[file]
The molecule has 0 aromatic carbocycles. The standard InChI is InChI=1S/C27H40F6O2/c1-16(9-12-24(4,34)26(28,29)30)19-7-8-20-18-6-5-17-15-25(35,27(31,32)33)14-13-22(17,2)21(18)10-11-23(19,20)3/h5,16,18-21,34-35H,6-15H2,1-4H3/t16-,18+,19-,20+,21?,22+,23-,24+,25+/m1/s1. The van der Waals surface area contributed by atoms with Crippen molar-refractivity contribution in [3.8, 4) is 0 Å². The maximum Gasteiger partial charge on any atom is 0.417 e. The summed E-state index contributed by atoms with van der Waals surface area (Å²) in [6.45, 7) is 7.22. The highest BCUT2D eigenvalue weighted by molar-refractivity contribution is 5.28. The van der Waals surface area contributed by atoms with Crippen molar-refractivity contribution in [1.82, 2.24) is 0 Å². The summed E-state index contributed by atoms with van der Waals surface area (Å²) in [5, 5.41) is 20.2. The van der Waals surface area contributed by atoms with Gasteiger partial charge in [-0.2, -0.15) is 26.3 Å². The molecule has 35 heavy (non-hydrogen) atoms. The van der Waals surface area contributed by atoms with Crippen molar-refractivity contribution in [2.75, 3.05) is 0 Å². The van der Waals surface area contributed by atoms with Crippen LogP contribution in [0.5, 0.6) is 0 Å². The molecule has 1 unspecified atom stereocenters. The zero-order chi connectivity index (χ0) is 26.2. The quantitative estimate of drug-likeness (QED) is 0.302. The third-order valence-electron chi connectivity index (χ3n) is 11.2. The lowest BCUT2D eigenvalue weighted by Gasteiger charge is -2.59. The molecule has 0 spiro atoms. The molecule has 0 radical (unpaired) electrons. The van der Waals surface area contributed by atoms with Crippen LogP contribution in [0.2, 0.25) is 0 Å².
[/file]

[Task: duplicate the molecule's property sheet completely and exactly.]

The molecule has 0 aromatic carbocycles. The standard InChI is InChI=1S/C27H40F6O2/c1-16(9-12-24(4,34)26(28,29)30)19-7-8-20-18-6-5-17-15-25(35,27(31,32)33)14-13-22(17,2)21(18)10-11-23(19,20)3/h5,16,18-21,34-35H,6-15H2,1-4H3/t16-,18+,19-,20+,21?,22+,23-,24+,25+/m1/s1. The van der Waals surface area contributed by atoms with Crippen molar-refractivity contribution in [3.8, 4) is 0 Å². The maximum Gasteiger partial charge on any atom is 0.417 e. The summed E-state index contributed by atoms with van der Waals surface area (Å²) in [6.45, 7) is 7.22. The highest BCUT2D eigenvalue weighted by molar-refractivity contribution is 5.28. The van der Waals surface area contributed by atoms with Crippen molar-refractivity contribution in [1.82, 2.24) is 0 Å². The summed E-state index contributed by atoms with van der Waals surface area (Å²) in [5, 5.41) is 20.2. The van der Waals surface area contributed by atoms with Gasteiger partial charge in [-0.2, -0.15) is 26.3 Å². The molecule has 35 heavy (non-hydrogen) atoms. The van der Waals surface area contributed by atoms with Crippen molar-refractivity contribution in [2.75, 3.05) is 0 Å². The van der Waals surface area contributed by atoms with Crippen LogP contribution in [0.5, 0.6) is 0 Å². The molecule has 1 unspecified atom stereocenters. The zero-order chi connectivity index (χ0) is 26.2. The quantitative estimate of drug-likeness (QED) is 0.302. The third-order valence-electron chi connectivity index (χ3n) is 11.2. The lowest BCUT2D eigenvalue weighted by Gasteiger charge is -2.59. The molecule has 0 spiro atoms. The molecule has 0 radical (unpaired) electrons. The van der Waals surface area contributed by atoms with Crippen LogP contribution in [0.2, 0.25) is 0 Å².